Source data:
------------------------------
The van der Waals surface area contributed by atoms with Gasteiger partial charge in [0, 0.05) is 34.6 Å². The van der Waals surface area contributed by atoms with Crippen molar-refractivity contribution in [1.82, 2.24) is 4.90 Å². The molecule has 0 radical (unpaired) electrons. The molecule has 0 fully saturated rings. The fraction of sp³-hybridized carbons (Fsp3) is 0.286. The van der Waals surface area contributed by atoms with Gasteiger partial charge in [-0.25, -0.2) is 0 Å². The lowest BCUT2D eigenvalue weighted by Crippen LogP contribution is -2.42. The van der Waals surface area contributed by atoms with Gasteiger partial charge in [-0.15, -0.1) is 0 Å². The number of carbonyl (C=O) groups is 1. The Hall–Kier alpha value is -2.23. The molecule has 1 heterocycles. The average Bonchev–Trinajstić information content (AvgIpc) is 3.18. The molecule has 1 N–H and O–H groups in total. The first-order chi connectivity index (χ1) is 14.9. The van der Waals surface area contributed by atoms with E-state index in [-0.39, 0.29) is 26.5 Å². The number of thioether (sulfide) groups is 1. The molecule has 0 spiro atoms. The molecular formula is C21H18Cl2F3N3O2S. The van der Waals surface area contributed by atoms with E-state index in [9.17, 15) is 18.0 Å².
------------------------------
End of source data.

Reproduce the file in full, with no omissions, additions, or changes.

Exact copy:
The van der Waals surface area contributed by atoms with Gasteiger partial charge in [0, 0.05) is 34.6 Å². The van der Waals surface area contributed by atoms with Crippen molar-refractivity contribution in [1.82, 2.24) is 4.90 Å². The molecule has 0 radical (unpaired) electrons. The molecule has 0 fully saturated rings. The fraction of sp³-hybridized carbons (Fsp3) is 0.286. The van der Waals surface area contributed by atoms with Gasteiger partial charge in [-0.25, -0.2) is 0 Å². The lowest BCUT2D eigenvalue weighted by Crippen LogP contribution is -2.42. The van der Waals surface area contributed by atoms with Gasteiger partial charge in [-0.15, -0.1) is 0 Å². The number of carbonyl (C=O) groups is 1. The Hall–Kier alpha value is -2.23. The molecule has 1 heterocycles. The average Bonchev–Trinajstić information content (AvgIpc) is 3.18. The molecule has 1 N–H and O–H groups in total. The first-order chi connectivity index (χ1) is 14.9. The van der Waals surface area contributed by atoms with E-state index in [-0.39, 0.29) is 26.5 Å². The number of thioether (sulfide) groups is 1. The molecule has 0 spiro atoms. The molecular formula is C21H18Cl2F3N3O2S. The van der Waals surface area contributed by atoms with E-state index in [9.17, 15) is 18.0 Å².